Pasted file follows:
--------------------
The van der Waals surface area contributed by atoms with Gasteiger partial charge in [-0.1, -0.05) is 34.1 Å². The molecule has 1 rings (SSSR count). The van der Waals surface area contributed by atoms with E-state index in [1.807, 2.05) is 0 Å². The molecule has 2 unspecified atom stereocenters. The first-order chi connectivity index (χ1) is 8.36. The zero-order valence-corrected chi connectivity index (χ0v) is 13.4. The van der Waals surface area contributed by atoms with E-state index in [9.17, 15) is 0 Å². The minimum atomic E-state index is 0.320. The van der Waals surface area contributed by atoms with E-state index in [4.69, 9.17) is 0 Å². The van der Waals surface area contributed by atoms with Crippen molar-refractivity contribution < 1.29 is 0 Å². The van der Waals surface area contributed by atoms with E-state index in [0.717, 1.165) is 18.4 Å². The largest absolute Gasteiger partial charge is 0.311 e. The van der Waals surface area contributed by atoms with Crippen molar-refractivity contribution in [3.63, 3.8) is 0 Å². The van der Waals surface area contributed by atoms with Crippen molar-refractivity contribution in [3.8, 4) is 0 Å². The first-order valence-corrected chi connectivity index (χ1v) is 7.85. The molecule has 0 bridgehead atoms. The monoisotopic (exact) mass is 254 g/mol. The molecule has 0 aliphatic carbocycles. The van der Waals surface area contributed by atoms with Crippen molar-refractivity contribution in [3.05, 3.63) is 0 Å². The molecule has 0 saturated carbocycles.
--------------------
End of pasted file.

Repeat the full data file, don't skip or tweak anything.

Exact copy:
The van der Waals surface area contributed by atoms with Gasteiger partial charge in [-0.1, -0.05) is 34.1 Å². The molecule has 1 rings (SSSR count). The van der Waals surface area contributed by atoms with E-state index in [1.807, 2.05) is 0 Å². The molecule has 2 unspecified atom stereocenters. The first-order chi connectivity index (χ1) is 8.36. The zero-order valence-corrected chi connectivity index (χ0v) is 13.4. The van der Waals surface area contributed by atoms with E-state index in [9.17, 15) is 0 Å². The minimum atomic E-state index is 0.320. The van der Waals surface area contributed by atoms with E-state index in [4.69, 9.17) is 0 Å². The van der Waals surface area contributed by atoms with Crippen molar-refractivity contribution < 1.29 is 0 Å². The van der Waals surface area contributed by atoms with E-state index in [0.717, 1.165) is 18.4 Å². The largest absolute Gasteiger partial charge is 0.311 e. The van der Waals surface area contributed by atoms with Crippen molar-refractivity contribution in [3.63, 3.8) is 0 Å². The van der Waals surface area contributed by atoms with Crippen molar-refractivity contribution in [3.8, 4) is 0 Å². The first-order valence-corrected chi connectivity index (χ1v) is 7.85. The molecule has 0 bridgehead atoms. The monoisotopic (exact) mass is 254 g/mol. The molecule has 0 aliphatic carbocycles. The van der Waals surface area contributed by atoms with Crippen molar-refractivity contribution in [3.05, 3.63) is 0 Å². The molecule has 0 saturated carbocycles.